When you’re in avalanche terrain, you need to have avalanche safety at the forefront of your mind at all times.

If you’re unsure whether an area is prone to avalanches, check the avalanche forecasts at the local avalanche center before heading out.

21 Essential Snowshoeing Safety Tips You Need to Know

8. Tell someone where you’re going and when you expect to be back

This is one of the most important safety tips for snowshoeing, winter hiking, or really any outdoor activity, winter or otherwise.

Always let someone know where you’re going to be and when you expect to be back.

That way, if something happens and you don’t return when expected, they can send help your way.

There are a few different ways to do this. If you’re going on a short hike or snowshoeing trip near your house, you can simply tell a family member or friend.

Or, if you’re going to be gone for a longer period of time, you can leave a note with your planned route and expected return time.

Another great option is to use an app like Find My Friends or Life360. These allow you to share your location with others, so they can see exactly where you are and when you’re expected to return.

Whatever method you choose, plan ahead and make sure someone knows where you are at all times!

9. Bring a first-aid kit

You never know when you might need a bandage or some other type of first-aid, so it’s always best to be prepared.

If you have any medical conditions that require medication, be sure to bring those as well.

A small first-aid kit should include items like Band-Aids, gauze, tape, antibiotic ointment, etc. You can buy pre-made kits or put one together yourself.

Many great apps have first-aid information, like the Red Cross First Aid app.

10. Watch out for animals

This safety tip is particularly important if you’re snowshoeing in an area where there are wild animals.

Always be on the lookout for animals, and be sure to make plenty of noise so you don’t startle them.

If you do encounter an animal, never approach it or try to touch it. Instead, slowly back away and give it space.

If an animal seems aggressive, make yourself as big as possible and try not to make direct eye contact. Some animals associate direct eye contact with a challenge and may be provoked to attack.

Back away slowly, and retreat the way you came.

21 Essential Snowshoeing Safety Tips You Need to Know-animal awareness

11. Be cautious around bodies of water

Whether you’re crossing a river or snowshoeing across a lake, it’s important to be cautious around bodies of frozen water.

Always pay attention to your surroundings and be aware of the potential dangers.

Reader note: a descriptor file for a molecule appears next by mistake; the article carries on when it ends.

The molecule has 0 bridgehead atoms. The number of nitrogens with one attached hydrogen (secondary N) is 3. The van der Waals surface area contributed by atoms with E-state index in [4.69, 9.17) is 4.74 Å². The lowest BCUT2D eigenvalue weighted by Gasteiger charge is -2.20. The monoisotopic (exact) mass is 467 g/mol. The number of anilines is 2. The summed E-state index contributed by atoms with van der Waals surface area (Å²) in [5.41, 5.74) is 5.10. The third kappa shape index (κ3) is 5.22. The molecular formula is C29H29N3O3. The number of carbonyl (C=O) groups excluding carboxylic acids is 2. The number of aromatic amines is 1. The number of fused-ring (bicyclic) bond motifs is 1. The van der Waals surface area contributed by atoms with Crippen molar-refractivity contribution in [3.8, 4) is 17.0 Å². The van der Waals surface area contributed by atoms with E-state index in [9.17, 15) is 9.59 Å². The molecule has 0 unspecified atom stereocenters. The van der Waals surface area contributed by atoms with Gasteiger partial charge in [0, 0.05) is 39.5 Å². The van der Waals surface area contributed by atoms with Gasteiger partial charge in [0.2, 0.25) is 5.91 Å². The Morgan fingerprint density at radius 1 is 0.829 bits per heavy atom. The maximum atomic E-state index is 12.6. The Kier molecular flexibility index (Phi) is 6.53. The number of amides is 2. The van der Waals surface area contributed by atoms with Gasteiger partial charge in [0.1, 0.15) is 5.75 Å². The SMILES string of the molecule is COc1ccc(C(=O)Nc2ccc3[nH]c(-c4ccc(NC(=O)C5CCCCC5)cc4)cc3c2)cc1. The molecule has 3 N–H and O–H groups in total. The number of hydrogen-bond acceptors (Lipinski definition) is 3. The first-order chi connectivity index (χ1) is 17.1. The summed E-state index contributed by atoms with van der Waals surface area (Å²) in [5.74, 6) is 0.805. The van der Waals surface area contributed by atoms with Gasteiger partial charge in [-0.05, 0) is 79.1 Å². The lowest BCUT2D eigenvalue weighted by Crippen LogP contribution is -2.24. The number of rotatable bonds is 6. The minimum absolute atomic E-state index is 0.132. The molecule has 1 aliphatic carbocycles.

If you’re crossing a river, make sure to do so at a safe location.

It can be hard to tell if a river is frozen enough to walk across. Flowing water freezes much more slowly and unevenly than calmer lake water.

12. Don’t snowshoe alone

This safety tip is important for all winter outdoor activities, not just snowshoeing.

It’s always best to snowshoe with a partner. That way you can help each other if something happens.

If you do decide to brave the wintery wonderland alone, make sure to let someone know where you’re going and when you expect to be back.

21 Essential Snowshoeing Safety Tips You Need to Know

13. Bring the essentials

Whenever you head outdoors, especially in the winter, it’s important to bring the essentials. That way, you’ll be prepared for anything that comes your way.

Some of the essential items you should always bring include a trail map, compass, first-aid kit, and extra food and water.

If you’re going to be in a remote area, it’s also a good idea to bring a satellite phone or two-way radio.

14. Snowshoeing gear: check your equipment

Before hitting the snow on any winter hike or snowshoeing trip, it’s important to check your equipment.

Make sure your boots and snowshoes are comfortable and your poles are the right length.

If you’re using a GPS device, make sure it’s charged and working properly.

It’s also important to check the weather forecast before heading out. That way, you can be prepared for anything that comes your way.

Snowshoeing gear: Check your equipment

15. Watch out for hidden obstacles, like tree stumps or rocks hidden under the snow

Tree stumps, rocks, holes, or other obstacles can easily be hidden under deep snow. Usually, you can spot these objects by the tell-tale snow mounds that accumulate on top of them.

However, this is not always the case. Take your time and walk with extra care and attention, especially when doing off-track snowshoeing.

Sticking to marked trails and a well-groomed snowshoe trail helps you avoid stepping on objects hidden beneath the snow.